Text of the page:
With the theme Heroes, Ubud Food Festival 2020 Presented by ABC highlights figures behind the Indonesian culinary scene, who play a significant role in nourishing Indonesia’s gastronomic world. “For our sixth year, we want to recognize and celebrate the people behind the extraordinary flavors and evolving stories of Indonesia’s culinary landscape,” says our Founder & Director Janet DeNeefe. For the second installment of our Local Heroes Series, we speak to Gede Yudiawan, Balinese Priest and Chef, Founder of Warung Sunset Iga Bakar in Kuta, Bali.
Inspired by his father, Gede Yudiawan, loves cooking and the kitchen. “Cooking is my hobby. What started as a hobby turned into something else when I created a restaurant with my friend, and through hard work, honesty and prayers, we were able to achieve our dream,” said Gede Yudiawan, now known as Chef Yudi. He opened his restaurant, Warung Sunset Iga Bakar in Kuta, Bali, in 2013.
Warung Sunset Iga Bakar found success, especially known for its flavorful BBQ pork ribs with mouthwatering range of textures. “My dad was the village’s chef, so ever since I was a young boy I would follow my dad in the kitchen, like if my dad got an invitation to cook for the village,” he explained. Chef Yudi has been working in the kitchen since 2000.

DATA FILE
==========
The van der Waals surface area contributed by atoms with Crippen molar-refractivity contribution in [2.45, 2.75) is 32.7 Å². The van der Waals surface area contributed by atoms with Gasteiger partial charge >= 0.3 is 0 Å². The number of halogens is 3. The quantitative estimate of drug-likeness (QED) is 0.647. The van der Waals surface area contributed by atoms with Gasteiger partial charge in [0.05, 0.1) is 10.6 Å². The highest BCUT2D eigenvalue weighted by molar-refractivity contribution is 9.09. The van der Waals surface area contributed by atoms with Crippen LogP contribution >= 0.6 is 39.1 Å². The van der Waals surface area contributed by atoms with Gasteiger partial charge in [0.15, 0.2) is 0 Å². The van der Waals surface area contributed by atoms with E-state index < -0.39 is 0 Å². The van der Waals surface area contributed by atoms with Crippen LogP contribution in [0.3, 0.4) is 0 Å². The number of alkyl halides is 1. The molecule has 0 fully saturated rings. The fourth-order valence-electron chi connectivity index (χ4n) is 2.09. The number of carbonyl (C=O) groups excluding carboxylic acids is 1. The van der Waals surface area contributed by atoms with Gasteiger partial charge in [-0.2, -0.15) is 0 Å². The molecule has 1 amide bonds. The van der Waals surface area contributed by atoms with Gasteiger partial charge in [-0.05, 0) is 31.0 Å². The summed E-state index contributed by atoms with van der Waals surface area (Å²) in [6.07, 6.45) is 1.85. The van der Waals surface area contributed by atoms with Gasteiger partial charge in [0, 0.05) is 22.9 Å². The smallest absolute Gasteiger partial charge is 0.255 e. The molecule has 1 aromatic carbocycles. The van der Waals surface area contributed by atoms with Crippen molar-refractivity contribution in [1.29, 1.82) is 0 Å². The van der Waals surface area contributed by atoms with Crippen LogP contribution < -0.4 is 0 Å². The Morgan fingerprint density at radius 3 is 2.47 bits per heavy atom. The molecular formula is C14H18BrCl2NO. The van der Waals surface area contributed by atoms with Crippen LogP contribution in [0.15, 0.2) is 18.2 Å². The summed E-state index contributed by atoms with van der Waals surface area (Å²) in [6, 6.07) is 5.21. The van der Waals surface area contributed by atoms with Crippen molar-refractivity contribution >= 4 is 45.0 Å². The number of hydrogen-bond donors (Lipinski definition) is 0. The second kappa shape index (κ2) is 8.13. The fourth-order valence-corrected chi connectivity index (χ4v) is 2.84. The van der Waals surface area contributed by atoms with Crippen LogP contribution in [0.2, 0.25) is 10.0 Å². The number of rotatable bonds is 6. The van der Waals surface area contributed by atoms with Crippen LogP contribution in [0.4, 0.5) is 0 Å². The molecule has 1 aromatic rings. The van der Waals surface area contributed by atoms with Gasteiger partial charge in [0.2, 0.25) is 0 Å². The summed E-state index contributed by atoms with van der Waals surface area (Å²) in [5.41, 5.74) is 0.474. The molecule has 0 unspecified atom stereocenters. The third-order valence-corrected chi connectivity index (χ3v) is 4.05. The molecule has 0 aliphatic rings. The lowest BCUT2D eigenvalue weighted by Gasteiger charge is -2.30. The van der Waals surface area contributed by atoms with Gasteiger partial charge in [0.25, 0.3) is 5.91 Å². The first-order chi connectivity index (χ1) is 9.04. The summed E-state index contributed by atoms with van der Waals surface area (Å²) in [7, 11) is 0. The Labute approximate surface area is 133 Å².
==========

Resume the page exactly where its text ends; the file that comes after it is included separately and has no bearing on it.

Chef Yudi believes that the Indonesian culinary industry, especially the Balinese culinary scene, is not only rich in spices but also healthy, if the cooking process is done properly. “It is healthy because most of the seasoning use spices that contain rich nutrients that is good for the body, for example Curcumin as antibiotic, Greater Galangal as antiseptic, and more. When it comes to flavor, they are also unique and authentic,” continued Chef Yudi.
His incredible cooking skills have been recognized by one of the most acclaimed Indonesian chefs, William Wongso. Chef Yudi has joined the Maestro in introducing the Indonesian cuisines and dishes abroad. “I was invited by William Wongso to present the Archipelago’s dishes abroad, especially for Balinese food,” said Chef Yudi.
He is proud of Indonesia’s diverse cuisines and appreciate the opportunity to introduce dishes from Bali to other countries. However, he found that Indonesia’s culinary scene still faces two major difficulties. He explained: “The first one is Human Resources, there aren’t many people that understand Indonesian food. The second one is standardization of Indonesia’s produce from local farmers, we don’t have that yet.”
Not only respected by the community from his work as a chef, he also became a pemangku or priest in 2015. His role as a pemangku is his top priority, but he found it helpful for his culinary journey as well. He learns how both roles require great communication to succeed. What seems to be two completely different roles are actually complimentary to each other. With both roles, he hopes to continue helping his community and surroundings.